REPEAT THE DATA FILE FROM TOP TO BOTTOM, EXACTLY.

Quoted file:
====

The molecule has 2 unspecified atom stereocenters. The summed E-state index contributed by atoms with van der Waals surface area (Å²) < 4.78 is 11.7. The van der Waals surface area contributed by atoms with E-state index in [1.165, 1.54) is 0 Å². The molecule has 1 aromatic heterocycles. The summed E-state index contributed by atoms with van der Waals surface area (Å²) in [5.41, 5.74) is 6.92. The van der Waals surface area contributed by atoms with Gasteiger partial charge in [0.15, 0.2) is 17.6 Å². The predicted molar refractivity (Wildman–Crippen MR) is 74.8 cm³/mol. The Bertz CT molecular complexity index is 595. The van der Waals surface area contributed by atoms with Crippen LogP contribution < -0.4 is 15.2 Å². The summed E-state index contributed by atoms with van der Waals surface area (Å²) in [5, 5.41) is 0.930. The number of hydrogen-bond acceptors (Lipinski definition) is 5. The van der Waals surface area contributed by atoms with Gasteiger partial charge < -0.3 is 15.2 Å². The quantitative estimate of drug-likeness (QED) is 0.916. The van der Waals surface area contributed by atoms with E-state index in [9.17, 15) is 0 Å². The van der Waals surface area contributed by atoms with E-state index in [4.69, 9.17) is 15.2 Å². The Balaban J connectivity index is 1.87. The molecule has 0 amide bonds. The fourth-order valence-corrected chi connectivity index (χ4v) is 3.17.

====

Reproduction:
The molecule has 2 unspecified atom stereocenters. The summed E-state index contributed by atoms with van der Waals surface area (Å²) < 4.78 is 11.7. The van der Waals surface area contributed by atoms with E-state index in [1.165, 1.54) is 0 Å². The molecule has 1 aromatic heterocycles. The summed E-state index contributed by atoms with van der Waals surface area (Å²) in [5.41, 5.74) is 6.92. The van der Waals surface area contributed by atoms with Gasteiger partial charge in [0.15, 0.2) is 17.6 Å². The predicted molar refractivity (Wildman–Crippen MR) is 74.8 cm³/mol. The Bertz CT molecular complexity index is 595. The van der Waals surface area contributed by atoms with Crippen LogP contribution < -0.4 is 15.2 Å². The summed E-state index contributed by atoms with van der Waals surface area (Å²) in [5, 5.41) is 0.930. The number of hydrogen-bond acceptors (Lipinski definition) is 5. The van der Waals surface area contributed by atoms with Gasteiger partial charge < -0.3 is 15.2 Å². The quantitative estimate of drug-likeness (QED) is 0.916. The van der Waals surface area contributed by atoms with E-state index in [9.17, 15) is 0 Å². The van der Waals surface area contributed by atoms with E-state index in [4.69, 9.17) is 15.2 Å². The Balaban J connectivity index is 1.87. The molecule has 0 amide bonds. The fourth-order valence-corrected chi connectivity index (χ4v) is 3.17.